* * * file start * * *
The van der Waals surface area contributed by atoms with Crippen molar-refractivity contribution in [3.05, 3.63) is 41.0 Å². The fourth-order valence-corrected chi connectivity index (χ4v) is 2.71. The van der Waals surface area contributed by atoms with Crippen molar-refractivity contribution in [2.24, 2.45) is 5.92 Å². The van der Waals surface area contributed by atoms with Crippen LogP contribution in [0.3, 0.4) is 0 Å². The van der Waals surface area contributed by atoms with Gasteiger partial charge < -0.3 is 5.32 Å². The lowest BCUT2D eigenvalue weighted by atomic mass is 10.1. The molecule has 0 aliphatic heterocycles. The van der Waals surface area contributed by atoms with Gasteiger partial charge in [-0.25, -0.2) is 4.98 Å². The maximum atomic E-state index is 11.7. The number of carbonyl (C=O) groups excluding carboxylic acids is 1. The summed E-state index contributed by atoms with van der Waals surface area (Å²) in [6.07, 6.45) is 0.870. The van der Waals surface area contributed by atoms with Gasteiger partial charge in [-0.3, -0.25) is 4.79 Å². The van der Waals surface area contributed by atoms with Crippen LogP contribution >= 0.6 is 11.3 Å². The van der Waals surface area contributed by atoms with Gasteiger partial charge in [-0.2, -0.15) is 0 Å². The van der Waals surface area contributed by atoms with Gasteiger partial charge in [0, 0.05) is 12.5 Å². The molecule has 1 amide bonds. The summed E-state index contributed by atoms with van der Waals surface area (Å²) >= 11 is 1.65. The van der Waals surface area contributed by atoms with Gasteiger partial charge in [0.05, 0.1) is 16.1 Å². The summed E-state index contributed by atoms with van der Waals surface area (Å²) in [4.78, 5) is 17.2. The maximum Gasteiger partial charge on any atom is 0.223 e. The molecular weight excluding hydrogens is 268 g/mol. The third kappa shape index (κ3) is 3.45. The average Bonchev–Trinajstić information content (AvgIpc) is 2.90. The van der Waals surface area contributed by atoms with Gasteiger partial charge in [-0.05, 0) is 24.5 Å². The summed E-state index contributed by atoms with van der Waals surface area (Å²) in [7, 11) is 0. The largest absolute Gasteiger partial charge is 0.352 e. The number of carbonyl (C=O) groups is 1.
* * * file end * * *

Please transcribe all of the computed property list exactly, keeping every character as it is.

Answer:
The van der Waals surface area contributed by atoms with Crippen molar-refractivity contribution in [3.05, 3.63) is 41.0 Å². The fourth-order valence-corrected chi connectivity index (χ4v) is 2.71. The van der Waals surface area contributed by atoms with Crippen molar-refractivity contribution in [2.24, 2.45) is 5.92 Å². The van der Waals surface area contributed by atoms with Crippen LogP contribution in [0.3, 0.4) is 0 Å². The van der Waals surface area contributed by atoms with Gasteiger partial charge < -0.3 is 5.32 Å². The lowest BCUT2D eigenvalue weighted by atomic mass is 10.1. The molecule has 0 aliphatic heterocycles. The van der Waals surface area contributed by atoms with Gasteiger partial charge in [-0.25, -0.2) is 4.98 Å². The maximum atomic E-state index is 11.7. The number of carbonyl (C=O) groups excluding carboxylic acids is 1. The summed E-state index contributed by atoms with van der Waals surface area (Å²) in [6.07, 6.45) is 0.870. The van der Waals surface area contributed by atoms with Gasteiger partial charge in [-0.3, -0.25) is 4.79 Å². The van der Waals surface area contributed by atoms with Crippen LogP contribution >= 0.6 is 11.3 Å². The van der Waals surface area contributed by atoms with Gasteiger partial charge in [-0.2, -0.15) is 0 Å². The van der Waals surface area contributed by atoms with Gasteiger partial charge in [0, 0.05) is 12.5 Å². The molecule has 1 amide bonds. The summed E-state index contributed by atoms with van der Waals surface area (Å²) >= 11 is 1.65. The van der Waals surface area contributed by atoms with Gasteiger partial charge in [0.05, 0.1) is 16.1 Å². The summed E-state index contributed by atoms with van der Waals surface area (Å²) in [4.78, 5) is 17.2. The maximum Gasteiger partial charge on any atom is 0.223 e. The molecular weight excluding hydrogens is 268 g/mol. The third kappa shape index (κ3) is 3.45. The average Bonchev–Trinajstić information content (AvgIpc) is 2.90. The van der Waals surface area contributed by atoms with Gasteiger partial charge in [-0.05, 0) is 24.5 Å². The summed E-state index contributed by atoms with van der Waals surface area (Å²) in [7, 11) is 0. The largest absolute Gasteiger partial charge is 0.352 e. The number of carbonyl (C=O) groups is 1.